In 2008, the private contractors that operated the Northwest Parkway in Denver, Colorado, objected to improvements on W. 160th Avenue. The 99-year privatization contract allowed the private company to prevent improvements on city-owned and maintained roads, since the improvements “might hurt the parkway financially,” by providing an alternative route for travelers, thus potentially reducing toll revenue.[xiv]

    Myth #6: If anything goes wrong, the government can easily fire the contractor or adjust the contract.

    The Truth: Reversing privatization involves huge costs and service interruptions.

    When governments turn over core services to private contractors, it can be very expensive and time-consuming to alter contract terms or cancel a contract. Taxpayers can be stuck with legal expenses when companies file lawsuits seeking greater payment. Additionally, contract cancellation can lead to service interruptions or loss of access to public assets during the transition period.
    Virginia sought to end its contract with Northrop Grumman for statewide information technology services because of numerous instances of missed deadlines, cost overruns, and technical problems. The state’s auditors calculated that cancelling the contract during fiscal 2010 would cost Virginia $400 million, which auditors said the state can’t afford.[xv] As of 2010, the state may be forced to remain in the contractual relationship because it cannot afford the cancellation.
    In 2007, when Texas cancelled its contract with Accenture for public benefits eligibility services, it took 20 months for both parties to settle issues related to the contract cancellation. In the meantime, many families continued to have problems accessing food stamps, welfare, and health insurance because the state had fired a large portion of its case workers at the beginning of the privatization effort. Nearly three years later, Texas is still struggling to rebuild its public workforce.[xvi]

    Myth #7: Companies are chosen for privatization contracts on the merits, not based on political or financial connections.

    The Truth: Government for profit opens doors to unscrupulous behavior by politicians and businesses.

    As many examples illustrate, the companies that receive lucrative contracts may not be the best company for the job, but instead may have the most insider connections.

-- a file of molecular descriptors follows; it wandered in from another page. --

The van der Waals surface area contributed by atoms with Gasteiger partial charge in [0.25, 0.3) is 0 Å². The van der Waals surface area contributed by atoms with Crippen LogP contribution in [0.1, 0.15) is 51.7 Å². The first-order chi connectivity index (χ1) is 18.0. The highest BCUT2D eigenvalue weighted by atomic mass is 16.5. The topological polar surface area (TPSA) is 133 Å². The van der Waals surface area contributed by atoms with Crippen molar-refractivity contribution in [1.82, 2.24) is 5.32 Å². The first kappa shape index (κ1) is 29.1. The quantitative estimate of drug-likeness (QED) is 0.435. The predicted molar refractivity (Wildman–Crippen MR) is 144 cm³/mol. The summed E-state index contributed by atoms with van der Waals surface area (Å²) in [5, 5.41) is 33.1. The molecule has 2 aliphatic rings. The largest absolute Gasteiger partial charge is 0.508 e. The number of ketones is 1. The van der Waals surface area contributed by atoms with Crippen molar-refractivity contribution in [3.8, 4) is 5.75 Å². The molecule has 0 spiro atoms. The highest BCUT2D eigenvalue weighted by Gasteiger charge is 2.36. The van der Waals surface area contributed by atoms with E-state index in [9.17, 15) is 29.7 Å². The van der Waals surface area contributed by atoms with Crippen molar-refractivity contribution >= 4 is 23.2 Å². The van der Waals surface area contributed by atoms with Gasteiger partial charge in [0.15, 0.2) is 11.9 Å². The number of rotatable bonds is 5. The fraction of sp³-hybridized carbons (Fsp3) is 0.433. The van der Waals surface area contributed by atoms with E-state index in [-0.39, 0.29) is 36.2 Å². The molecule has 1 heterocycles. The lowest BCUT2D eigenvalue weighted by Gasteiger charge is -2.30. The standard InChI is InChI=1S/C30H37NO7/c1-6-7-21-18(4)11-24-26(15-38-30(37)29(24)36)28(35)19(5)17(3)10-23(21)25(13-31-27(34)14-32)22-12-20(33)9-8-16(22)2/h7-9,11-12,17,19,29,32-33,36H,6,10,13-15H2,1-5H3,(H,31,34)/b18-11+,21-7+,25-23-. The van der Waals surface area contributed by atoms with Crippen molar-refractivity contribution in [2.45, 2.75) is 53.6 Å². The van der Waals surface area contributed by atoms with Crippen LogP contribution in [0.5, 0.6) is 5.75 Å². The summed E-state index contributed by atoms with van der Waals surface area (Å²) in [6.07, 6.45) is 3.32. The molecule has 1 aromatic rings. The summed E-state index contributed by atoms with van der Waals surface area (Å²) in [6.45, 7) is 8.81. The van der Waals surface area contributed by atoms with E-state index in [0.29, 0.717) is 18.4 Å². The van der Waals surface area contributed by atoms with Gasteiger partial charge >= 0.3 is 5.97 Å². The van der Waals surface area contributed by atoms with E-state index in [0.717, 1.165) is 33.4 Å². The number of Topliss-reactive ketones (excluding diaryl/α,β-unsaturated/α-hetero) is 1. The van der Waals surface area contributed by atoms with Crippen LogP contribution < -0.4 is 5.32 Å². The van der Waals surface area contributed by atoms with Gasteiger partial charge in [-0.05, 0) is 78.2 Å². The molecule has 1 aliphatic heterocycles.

Two judges in Pennsylvania received $2.6 million over seven years from Pennsylvania Child Care LLC, a private company that operated a juvenile detention center. The judges helped secure the company a 20-year, $58 million contract with the county and aggressively sentenced children for minor infractions to ensure that the detention center remained at capacity. In early 2009, the two judges were charged with racketeering, extortion, bribery, money laundering, and fraud, among other crimes.[xvii]
    In 2009, the former president of the Jefferson County, Alabama county commission was convicted of taking bribes to steer government business to J.P. Morgan. The county commissioners followed advice of a J.P. Morgan consultant and set up an unorthodox financing scheme to refinance the debt on its sewer system. The county paid $120 million in fees — six times the prevailing rate – to buy interest-rate swaps from J.P. Morgan and several other financial institutions. Within five years, the bad advice had increased the county’s debt by $277 million. Low-income residents bore the consequences as the county raised sewer rates again and again to stave off bankruptcy.[xviii]

    • xtasy 16.1

      Simple answer – whatever you write:

      This far too complicated for the average mind and brain of a NZer.

      It is too complicated and too complex, whether it may have some meaning or not, in part or in whole.

      So hardly anybody, yes I bet, nobody, will read it, take it serious and simply continue to get out of bed every morning to head to her or his master, fulfil the days work, do anything against her or his conscience, as that is supposed to be expected of a “servant” or worker, and suck the rest in faked facial pride.